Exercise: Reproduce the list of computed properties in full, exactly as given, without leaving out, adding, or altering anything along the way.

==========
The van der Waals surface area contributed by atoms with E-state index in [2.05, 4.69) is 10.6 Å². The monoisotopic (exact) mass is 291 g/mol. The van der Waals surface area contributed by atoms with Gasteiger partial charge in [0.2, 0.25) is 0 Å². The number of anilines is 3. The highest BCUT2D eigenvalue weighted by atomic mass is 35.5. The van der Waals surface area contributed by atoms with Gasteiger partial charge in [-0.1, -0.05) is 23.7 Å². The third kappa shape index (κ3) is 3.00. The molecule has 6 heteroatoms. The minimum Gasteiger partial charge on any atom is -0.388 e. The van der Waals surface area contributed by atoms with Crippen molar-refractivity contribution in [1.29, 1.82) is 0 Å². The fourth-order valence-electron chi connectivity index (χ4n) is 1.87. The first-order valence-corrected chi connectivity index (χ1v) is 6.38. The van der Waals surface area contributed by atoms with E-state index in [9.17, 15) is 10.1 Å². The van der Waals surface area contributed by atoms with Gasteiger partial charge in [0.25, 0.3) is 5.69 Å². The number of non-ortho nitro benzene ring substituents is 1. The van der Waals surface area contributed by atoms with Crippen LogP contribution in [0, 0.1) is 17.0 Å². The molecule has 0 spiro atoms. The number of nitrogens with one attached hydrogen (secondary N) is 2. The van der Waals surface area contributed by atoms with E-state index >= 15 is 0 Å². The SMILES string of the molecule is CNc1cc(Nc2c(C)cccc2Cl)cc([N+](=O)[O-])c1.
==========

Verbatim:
The van der Waals surface area contributed by atoms with E-state index in [2.05, 4.69) is 10.6 Å². The monoisotopic (exact) mass is 291 g/mol. The van der Waals surface area contributed by atoms with Gasteiger partial charge in [0.2, 0.25) is 0 Å². The number of anilines is 3. The highest BCUT2D eigenvalue weighted by atomic mass is 35.5. The van der Waals surface area contributed by atoms with Gasteiger partial charge in [-0.1, -0.05) is 23.7 Å². The third kappa shape index (κ3) is 3.00. The molecule has 6 heteroatoms. The minimum Gasteiger partial charge on any atom is -0.388 e. The van der Waals surface area contributed by atoms with Crippen molar-refractivity contribution in [1.29, 1.82) is 0 Å². The fourth-order valence-electron chi connectivity index (χ4n) is 1.87. The first-order valence-corrected chi connectivity index (χ1v) is 6.38. The van der Waals surface area contributed by atoms with E-state index in [9.17, 15) is 10.1 Å². The van der Waals surface area contributed by atoms with Gasteiger partial charge in [0.25, 0.3) is 5.69 Å². The number of non-ortho nitro benzene ring substituents is 1. The van der Waals surface area contributed by atoms with Crippen LogP contribution in [0, 0.1) is 17.0 Å². The molecule has 0 spiro atoms. The number of nitrogens with one attached hydrogen (secondary N) is 2. The van der Waals surface area contributed by atoms with E-state index >= 15 is 0 Å². The SMILES string of the molecule is CNc1cc(Nc2c(C)cccc2Cl)cc([N+](=O)[O-])c1.